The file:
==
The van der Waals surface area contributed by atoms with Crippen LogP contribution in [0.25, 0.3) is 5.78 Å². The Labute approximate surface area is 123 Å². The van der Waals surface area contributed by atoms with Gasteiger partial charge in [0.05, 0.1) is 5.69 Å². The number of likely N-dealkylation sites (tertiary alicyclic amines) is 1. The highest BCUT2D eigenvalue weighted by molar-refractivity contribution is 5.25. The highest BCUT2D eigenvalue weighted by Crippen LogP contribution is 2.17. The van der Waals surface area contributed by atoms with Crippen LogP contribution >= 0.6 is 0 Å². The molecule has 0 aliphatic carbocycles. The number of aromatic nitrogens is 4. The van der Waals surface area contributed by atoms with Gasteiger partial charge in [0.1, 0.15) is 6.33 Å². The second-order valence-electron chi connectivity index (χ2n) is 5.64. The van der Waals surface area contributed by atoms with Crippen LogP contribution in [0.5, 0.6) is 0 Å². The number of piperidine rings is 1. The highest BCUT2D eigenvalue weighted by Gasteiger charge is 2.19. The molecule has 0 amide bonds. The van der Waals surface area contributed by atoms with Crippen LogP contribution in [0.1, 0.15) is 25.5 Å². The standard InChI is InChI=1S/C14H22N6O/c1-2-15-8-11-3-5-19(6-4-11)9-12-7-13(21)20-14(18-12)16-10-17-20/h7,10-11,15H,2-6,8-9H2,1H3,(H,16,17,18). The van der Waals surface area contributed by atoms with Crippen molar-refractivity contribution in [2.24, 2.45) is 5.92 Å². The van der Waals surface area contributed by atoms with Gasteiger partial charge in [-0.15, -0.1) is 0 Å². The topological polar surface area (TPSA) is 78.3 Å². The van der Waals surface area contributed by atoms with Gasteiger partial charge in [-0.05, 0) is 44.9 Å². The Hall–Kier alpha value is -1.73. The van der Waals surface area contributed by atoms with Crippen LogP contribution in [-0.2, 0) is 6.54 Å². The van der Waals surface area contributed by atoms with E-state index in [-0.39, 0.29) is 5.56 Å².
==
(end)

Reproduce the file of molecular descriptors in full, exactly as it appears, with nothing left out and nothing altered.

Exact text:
The van der Waals surface area contributed by atoms with Crippen LogP contribution in [0.25, 0.3) is 5.78 Å². The Labute approximate surface area is 123 Å². The van der Waals surface area contributed by atoms with Gasteiger partial charge in [0.05, 0.1) is 5.69 Å². The number of likely N-dealkylation sites (tertiary alicyclic amines) is 1. The highest BCUT2D eigenvalue weighted by molar-refractivity contribution is 5.25. The highest BCUT2D eigenvalue weighted by Crippen LogP contribution is 2.17. The van der Waals surface area contributed by atoms with Crippen LogP contribution >= 0.6 is 0 Å². The molecule has 0 aliphatic carbocycles. The number of aromatic nitrogens is 4. The van der Waals surface area contributed by atoms with Gasteiger partial charge in [0.1, 0.15) is 6.33 Å². The second-order valence-electron chi connectivity index (χ2n) is 5.64. The van der Waals surface area contributed by atoms with Crippen LogP contribution in [0.5, 0.6) is 0 Å². The number of piperidine rings is 1. The highest BCUT2D eigenvalue weighted by Gasteiger charge is 2.19. The molecule has 0 amide bonds. The van der Waals surface area contributed by atoms with Crippen LogP contribution in [0.1, 0.15) is 25.5 Å². The standard InChI is InChI=1S/C14H22N6O/c1-2-15-8-11-3-5-19(6-4-11)9-12-7-13(21)20-14(18-12)16-10-17-20/h7,10-11,15H,2-6,8-9H2,1H3,(H,16,17,18). The van der Waals surface area contributed by atoms with Crippen molar-refractivity contribution in [2.24, 2.45) is 5.92 Å². The van der Waals surface area contributed by atoms with Gasteiger partial charge in [-0.15, -0.1) is 0 Å². The topological polar surface area (TPSA) is 78.3 Å². The van der Waals surface area contributed by atoms with Gasteiger partial charge in [-0.05, 0) is 44.9 Å². The Hall–Kier alpha value is -1.73. The van der Waals surface area contributed by atoms with Crippen LogP contribution in [-0.2, 0) is 6.54 Å². The van der Waals surface area contributed by atoms with E-state index in [-0.39, 0.29) is 5.56 Å².